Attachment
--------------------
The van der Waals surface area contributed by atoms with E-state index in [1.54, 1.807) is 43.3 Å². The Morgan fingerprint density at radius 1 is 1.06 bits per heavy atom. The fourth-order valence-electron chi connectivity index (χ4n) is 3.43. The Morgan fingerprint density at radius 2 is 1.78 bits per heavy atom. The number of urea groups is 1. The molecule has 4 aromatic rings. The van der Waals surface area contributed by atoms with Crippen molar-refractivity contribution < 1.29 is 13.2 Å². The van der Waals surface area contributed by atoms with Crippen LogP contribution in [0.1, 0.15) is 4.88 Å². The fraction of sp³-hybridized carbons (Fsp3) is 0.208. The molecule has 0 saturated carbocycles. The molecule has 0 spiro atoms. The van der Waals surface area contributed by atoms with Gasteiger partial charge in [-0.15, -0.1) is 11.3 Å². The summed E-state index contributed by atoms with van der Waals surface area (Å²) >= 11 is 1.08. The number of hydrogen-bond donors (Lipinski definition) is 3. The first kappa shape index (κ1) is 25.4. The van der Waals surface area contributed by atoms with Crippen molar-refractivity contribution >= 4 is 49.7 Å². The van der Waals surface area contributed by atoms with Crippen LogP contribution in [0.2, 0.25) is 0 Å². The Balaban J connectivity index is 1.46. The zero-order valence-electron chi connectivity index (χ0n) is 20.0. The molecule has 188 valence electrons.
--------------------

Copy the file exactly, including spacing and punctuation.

The van der Waals surface area contributed by atoms with E-state index in [1.54, 1.807) is 43.3 Å². The Morgan fingerprint density at radius 1 is 1.06 bits per heavy atom. The fourth-order valence-electron chi connectivity index (χ4n) is 3.43. The Morgan fingerprint density at radius 2 is 1.78 bits per heavy atom. The number of urea groups is 1. The molecule has 4 aromatic rings. The van der Waals surface area contributed by atoms with Crippen molar-refractivity contribution < 1.29 is 13.2 Å². The van der Waals surface area contributed by atoms with Crippen LogP contribution in [0.1, 0.15) is 4.88 Å². The fraction of sp³-hybridized carbons (Fsp3) is 0.208. The molecule has 0 saturated carbocycles. The molecule has 0 spiro atoms. The van der Waals surface area contributed by atoms with Gasteiger partial charge in [-0.15, -0.1) is 11.3 Å². The summed E-state index contributed by atoms with van der Waals surface area (Å²) >= 11 is 1.08. The number of hydrogen-bond donors (Lipinski definition) is 3. The first kappa shape index (κ1) is 25.4. The van der Waals surface area contributed by atoms with Crippen molar-refractivity contribution >= 4 is 49.7 Å². The van der Waals surface area contributed by atoms with Crippen LogP contribution in [0.2, 0.25) is 0 Å². The Balaban J connectivity index is 1.46. The zero-order valence-electron chi connectivity index (χ0n) is 20.0. The molecule has 188 valence electrons.